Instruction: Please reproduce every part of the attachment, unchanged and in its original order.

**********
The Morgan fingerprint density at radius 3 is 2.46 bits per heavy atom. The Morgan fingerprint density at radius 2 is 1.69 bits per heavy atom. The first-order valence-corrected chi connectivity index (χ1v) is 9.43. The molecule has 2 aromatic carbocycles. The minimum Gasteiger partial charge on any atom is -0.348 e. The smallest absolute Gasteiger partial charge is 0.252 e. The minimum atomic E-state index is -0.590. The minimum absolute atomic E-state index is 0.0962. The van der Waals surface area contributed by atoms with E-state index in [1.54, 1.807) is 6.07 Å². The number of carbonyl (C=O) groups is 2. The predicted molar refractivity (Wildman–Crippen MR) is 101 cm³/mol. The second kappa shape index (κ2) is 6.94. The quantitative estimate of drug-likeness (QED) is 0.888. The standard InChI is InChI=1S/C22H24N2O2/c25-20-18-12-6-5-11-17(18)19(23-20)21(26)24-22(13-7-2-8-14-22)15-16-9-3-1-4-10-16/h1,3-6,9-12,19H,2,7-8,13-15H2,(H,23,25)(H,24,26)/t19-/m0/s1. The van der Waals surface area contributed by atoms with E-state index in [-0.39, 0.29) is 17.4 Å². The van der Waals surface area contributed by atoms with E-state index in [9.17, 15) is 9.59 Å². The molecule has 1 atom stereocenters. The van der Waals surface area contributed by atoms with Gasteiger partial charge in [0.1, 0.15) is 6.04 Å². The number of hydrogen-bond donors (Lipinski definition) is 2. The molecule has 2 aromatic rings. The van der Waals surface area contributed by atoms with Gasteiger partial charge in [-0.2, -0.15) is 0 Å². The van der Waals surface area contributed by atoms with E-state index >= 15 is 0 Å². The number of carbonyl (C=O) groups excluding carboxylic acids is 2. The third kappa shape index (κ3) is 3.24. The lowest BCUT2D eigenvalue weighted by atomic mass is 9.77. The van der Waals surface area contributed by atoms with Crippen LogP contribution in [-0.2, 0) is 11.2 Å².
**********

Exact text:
The Morgan fingerprint density at radius 3 is 2.46 bits per heavy atom. The Morgan fingerprint density at radius 2 is 1.69 bits per heavy atom. The first-order valence-corrected chi connectivity index (χ1v) is 9.43. The molecule has 2 aromatic carbocycles. The minimum Gasteiger partial charge on any atom is -0.348 e. The smallest absolute Gasteiger partial charge is 0.252 e. The minimum atomic E-state index is -0.590. The minimum absolute atomic E-state index is 0.0962. The van der Waals surface area contributed by atoms with E-state index in [1.54, 1.807) is 6.07 Å². The number of carbonyl (C=O) groups is 2. The predicted molar refractivity (Wildman–Crippen MR) is 101 cm³/mol. The second kappa shape index (κ2) is 6.94. The quantitative estimate of drug-likeness (QED) is 0.888. The standard InChI is InChI=1S/C22H24N2O2/c25-20-18-12-6-5-11-17(18)19(23-20)21(26)24-22(13-7-2-8-14-22)15-16-9-3-1-4-10-16/h1,3-6,9-12,19H,2,7-8,13-15H2,(H,23,25)(H,24,26)/t19-/m0/s1. The van der Waals surface area contributed by atoms with E-state index in [-0.39, 0.29) is 17.4 Å². The van der Waals surface area contributed by atoms with E-state index in [9.17, 15) is 9.59 Å². The molecule has 1 atom stereocenters. The van der Waals surface area contributed by atoms with Gasteiger partial charge in [0.1, 0.15) is 6.04 Å². The number of hydrogen-bond donors (Lipinski definition) is 2. The molecule has 2 aromatic rings. The van der Waals surface area contributed by atoms with Gasteiger partial charge in [-0.2, -0.15) is 0 Å². The van der Waals surface area contributed by atoms with E-state index >= 15 is 0 Å². The number of carbonyl (C=O) groups excluding carboxylic acids is 2. The third kappa shape index (κ3) is 3.24. The lowest BCUT2D eigenvalue weighted by atomic mass is 9.77. The van der Waals surface area contributed by atoms with Crippen LogP contribution in [-0.2, 0) is 11.2 Å².